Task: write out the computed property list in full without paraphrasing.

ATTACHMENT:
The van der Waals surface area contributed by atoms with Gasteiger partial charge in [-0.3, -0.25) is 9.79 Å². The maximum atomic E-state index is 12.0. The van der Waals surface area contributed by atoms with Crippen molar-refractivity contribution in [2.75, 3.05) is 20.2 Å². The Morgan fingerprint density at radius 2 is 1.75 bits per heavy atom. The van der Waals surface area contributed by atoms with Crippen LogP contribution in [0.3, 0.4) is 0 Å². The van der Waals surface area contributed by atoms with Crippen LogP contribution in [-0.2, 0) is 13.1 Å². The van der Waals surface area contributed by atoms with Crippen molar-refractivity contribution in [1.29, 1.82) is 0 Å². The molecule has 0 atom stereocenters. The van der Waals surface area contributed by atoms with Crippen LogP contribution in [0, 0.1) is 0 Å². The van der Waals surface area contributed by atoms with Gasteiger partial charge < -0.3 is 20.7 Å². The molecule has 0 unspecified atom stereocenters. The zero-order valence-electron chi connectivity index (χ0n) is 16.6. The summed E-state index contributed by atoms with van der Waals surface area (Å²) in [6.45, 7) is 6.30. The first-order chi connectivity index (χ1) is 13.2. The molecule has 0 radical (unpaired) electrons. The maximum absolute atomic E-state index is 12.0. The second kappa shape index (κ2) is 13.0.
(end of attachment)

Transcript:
The van der Waals surface area contributed by atoms with Gasteiger partial charge in [-0.3, -0.25) is 9.79 Å². The maximum atomic E-state index is 12.0. The van der Waals surface area contributed by atoms with Crippen molar-refractivity contribution in [2.75, 3.05) is 20.2 Å². The Morgan fingerprint density at radius 2 is 1.75 bits per heavy atom. The van der Waals surface area contributed by atoms with Crippen LogP contribution in [0.3, 0.4) is 0 Å². The van der Waals surface area contributed by atoms with Crippen LogP contribution in [-0.2, 0) is 13.1 Å². The van der Waals surface area contributed by atoms with Crippen molar-refractivity contribution in [1.29, 1.82) is 0 Å². The molecule has 0 atom stereocenters. The van der Waals surface area contributed by atoms with Crippen LogP contribution in [0, 0.1) is 0 Å². The van der Waals surface area contributed by atoms with Gasteiger partial charge < -0.3 is 20.7 Å². The molecule has 0 unspecified atom stereocenters. The zero-order valence-electron chi connectivity index (χ0n) is 16.6. The summed E-state index contributed by atoms with van der Waals surface area (Å²) in [6.45, 7) is 6.30. The first-order chi connectivity index (χ1) is 13.2. The molecule has 0 radical (unpaired) electrons. The maximum absolute atomic E-state index is 12.0. The second kappa shape index (κ2) is 13.0.